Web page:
The online ‘abuse’ panic is a threat to free speech

Fraser Myers

Fraser Myers
Deputy editor

Topics Politics

Abuse of politicians is being perpetrated by Conservative Party supporters on an ‘industrial scale’, according to some Labour Party members. On the other hand, some Tories claim that those on the Corbynite ‘hard left’ are the real online abusers. Given the bluster and outrage on both sides, you could be forgiven for thinking that MPs feared for their lives. In reality, ‘abuse’ means little more than activists and Twitter trolls saying mean things about politicians on the internet.

Labour blames the Tories’ ‘highly personalised and nasty’ social-media attack ads for the insults their candidates and MPs are subjected to. While Conservative MP Simon Hart, who is holding a debate in the Commons on this issue, believes that the members of the pro-Corbyn grassroots organisation Momentum are responsible for the majority of rude messages sent to MPs, doling it out to ‘Tory scum’ and ‘Blairite traitors’ in equal measure.

But while Labourites and Tories trade insults over whose supporters are more likely to tweet insults, they are in agreement that Something Must Be Done. ‘Abuse against candidates on social media is completely unacceptable’, says Labour chairman Ian Lavery and Labour MP Cat Smith. Hart says that ‘anybody who uses these means to try to promote the interests of Labour or the Conservatives ought to feel the full force of the regulation upon them’. Ministers have called for prosecutions, and even the bolstering of existing laws, to tackle the supposed ‘abuse’ epidemic.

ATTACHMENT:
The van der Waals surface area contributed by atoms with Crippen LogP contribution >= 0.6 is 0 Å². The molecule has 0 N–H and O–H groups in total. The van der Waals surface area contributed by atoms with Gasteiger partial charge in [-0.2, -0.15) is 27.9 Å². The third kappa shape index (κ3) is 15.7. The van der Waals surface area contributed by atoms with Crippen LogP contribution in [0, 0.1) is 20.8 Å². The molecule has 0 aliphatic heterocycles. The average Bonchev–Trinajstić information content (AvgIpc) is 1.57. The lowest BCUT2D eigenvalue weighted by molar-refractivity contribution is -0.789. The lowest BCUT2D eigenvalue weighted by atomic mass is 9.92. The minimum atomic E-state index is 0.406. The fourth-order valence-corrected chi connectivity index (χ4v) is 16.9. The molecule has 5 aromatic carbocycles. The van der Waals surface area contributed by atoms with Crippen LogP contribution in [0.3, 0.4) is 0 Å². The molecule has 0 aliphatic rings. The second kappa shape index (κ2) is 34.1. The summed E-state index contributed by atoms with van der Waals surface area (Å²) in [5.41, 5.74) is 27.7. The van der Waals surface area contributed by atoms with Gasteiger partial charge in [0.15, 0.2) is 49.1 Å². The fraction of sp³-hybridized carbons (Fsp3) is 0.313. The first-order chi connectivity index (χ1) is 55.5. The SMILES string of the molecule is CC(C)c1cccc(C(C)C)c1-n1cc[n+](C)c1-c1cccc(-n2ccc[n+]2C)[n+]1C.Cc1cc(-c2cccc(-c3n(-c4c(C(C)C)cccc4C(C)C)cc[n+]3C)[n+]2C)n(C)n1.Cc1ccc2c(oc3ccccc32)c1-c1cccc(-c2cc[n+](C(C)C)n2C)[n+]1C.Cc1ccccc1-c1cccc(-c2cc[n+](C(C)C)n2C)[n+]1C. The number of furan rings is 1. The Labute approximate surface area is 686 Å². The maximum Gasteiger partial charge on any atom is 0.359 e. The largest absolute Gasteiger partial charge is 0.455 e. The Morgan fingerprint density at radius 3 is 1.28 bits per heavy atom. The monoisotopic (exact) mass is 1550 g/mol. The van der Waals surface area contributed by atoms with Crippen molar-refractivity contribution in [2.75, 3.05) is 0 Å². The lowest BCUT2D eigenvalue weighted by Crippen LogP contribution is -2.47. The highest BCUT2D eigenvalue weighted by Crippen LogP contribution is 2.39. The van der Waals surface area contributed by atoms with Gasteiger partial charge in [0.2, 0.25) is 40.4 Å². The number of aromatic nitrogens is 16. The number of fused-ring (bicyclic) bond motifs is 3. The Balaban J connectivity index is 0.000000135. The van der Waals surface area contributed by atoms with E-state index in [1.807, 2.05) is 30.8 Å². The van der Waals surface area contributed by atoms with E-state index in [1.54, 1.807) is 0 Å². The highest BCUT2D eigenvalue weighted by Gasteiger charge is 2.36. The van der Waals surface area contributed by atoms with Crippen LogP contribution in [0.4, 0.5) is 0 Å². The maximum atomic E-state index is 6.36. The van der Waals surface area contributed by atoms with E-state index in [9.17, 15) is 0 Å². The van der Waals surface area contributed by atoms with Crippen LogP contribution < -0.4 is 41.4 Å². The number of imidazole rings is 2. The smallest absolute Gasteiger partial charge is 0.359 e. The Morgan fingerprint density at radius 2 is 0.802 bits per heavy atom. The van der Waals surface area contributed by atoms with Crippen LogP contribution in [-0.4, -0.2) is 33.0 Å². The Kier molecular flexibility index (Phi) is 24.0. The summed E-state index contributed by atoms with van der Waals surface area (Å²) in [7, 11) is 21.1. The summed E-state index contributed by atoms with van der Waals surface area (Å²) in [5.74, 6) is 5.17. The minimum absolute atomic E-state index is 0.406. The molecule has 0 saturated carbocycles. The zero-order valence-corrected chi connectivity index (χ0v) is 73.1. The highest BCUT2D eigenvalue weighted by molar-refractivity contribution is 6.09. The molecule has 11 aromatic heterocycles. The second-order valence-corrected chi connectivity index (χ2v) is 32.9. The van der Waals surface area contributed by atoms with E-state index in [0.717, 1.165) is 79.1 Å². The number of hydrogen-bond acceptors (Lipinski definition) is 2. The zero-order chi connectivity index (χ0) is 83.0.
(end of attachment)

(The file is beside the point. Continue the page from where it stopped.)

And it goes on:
Personal insults aren’t big or clever. But it takes a certain brass neck for politicians, who just one month ago were staking their claim to represent the public, to seek to silence their more combative constituents and demand the internet be cleansed of vile tweeters. Some insults are more outrageous than others, some jibes more witty, some targets of ridicule more justifiable. But this attempt to label everything as abusive, from implied death threats to being called a ‘melt’ on Twitter, must be seen for what it is: an attack on free speech. It is essential for any democracy that the public be free to hold politicians accountable for their actions and views, even if some choose to express themselves using unsavoury language.

Thin-skinned MPs crowing over which party is the nastiest is an embarrassing spectacle. It isn’t online abuse that threatens democracy, but the censorious reaction to it.

Fraser Myers is a producer at WORLDbytes.

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Topics Politics


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